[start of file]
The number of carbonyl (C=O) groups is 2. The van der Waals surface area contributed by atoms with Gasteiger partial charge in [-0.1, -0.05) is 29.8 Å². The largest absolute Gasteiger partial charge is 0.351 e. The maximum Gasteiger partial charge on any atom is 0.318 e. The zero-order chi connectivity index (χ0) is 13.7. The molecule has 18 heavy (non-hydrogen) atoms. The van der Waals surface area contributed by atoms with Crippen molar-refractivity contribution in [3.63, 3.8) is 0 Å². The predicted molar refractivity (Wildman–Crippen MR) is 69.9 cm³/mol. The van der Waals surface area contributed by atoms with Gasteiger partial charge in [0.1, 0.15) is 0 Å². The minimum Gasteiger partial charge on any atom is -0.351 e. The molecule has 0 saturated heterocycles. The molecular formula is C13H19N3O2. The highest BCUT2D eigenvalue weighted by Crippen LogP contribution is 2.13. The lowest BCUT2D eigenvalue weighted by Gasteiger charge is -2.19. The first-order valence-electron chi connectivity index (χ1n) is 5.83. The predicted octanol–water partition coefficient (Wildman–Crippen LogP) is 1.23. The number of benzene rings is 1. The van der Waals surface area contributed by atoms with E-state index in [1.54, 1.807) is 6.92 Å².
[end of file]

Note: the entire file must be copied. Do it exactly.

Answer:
The number of carbonyl (C=O) groups is 2. The van der Waals surface area contributed by atoms with Gasteiger partial charge in [-0.1, -0.05) is 29.8 Å². The largest absolute Gasteiger partial charge is 0.351 e. The maximum Gasteiger partial charge on any atom is 0.318 e. The zero-order chi connectivity index (χ0) is 13.7. The molecule has 18 heavy (non-hydrogen) atoms. The van der Waals surface area contributed by atoms with Crippen molar-refractivity contribution in [3.63, 3.8) is 0 Å². The predicted molar refractivity (Wildman–Crippen MR) is 69.9 cm³/mol. The van der Waals surface area contributed by atoms with Gasteiger partial charge in [0.1, 0.15) is 0 Å². The minimum Gasteiger partial charge on any atom is -0.351 e. The molecule has 0 saturated heterocycles. The molecular formula is C13H19N3O2. The highest BCUT2D eigenvalue weighted by Crippen LogP contribution is 2.13. The lowest BCUT2D eigenvalue weighted by Gasteiger charge is -2.19. The first-order valence-electron chi connectivity index (χ1n) is 5.83. The predicted octanol–water partition coefficient (Wildman–Crippen LogP) is 1.23. The number of benzene rings is 1. The van der Waals surface area contributed by atoms with E-state index in [1.54, 1.807) is 6.92 Å².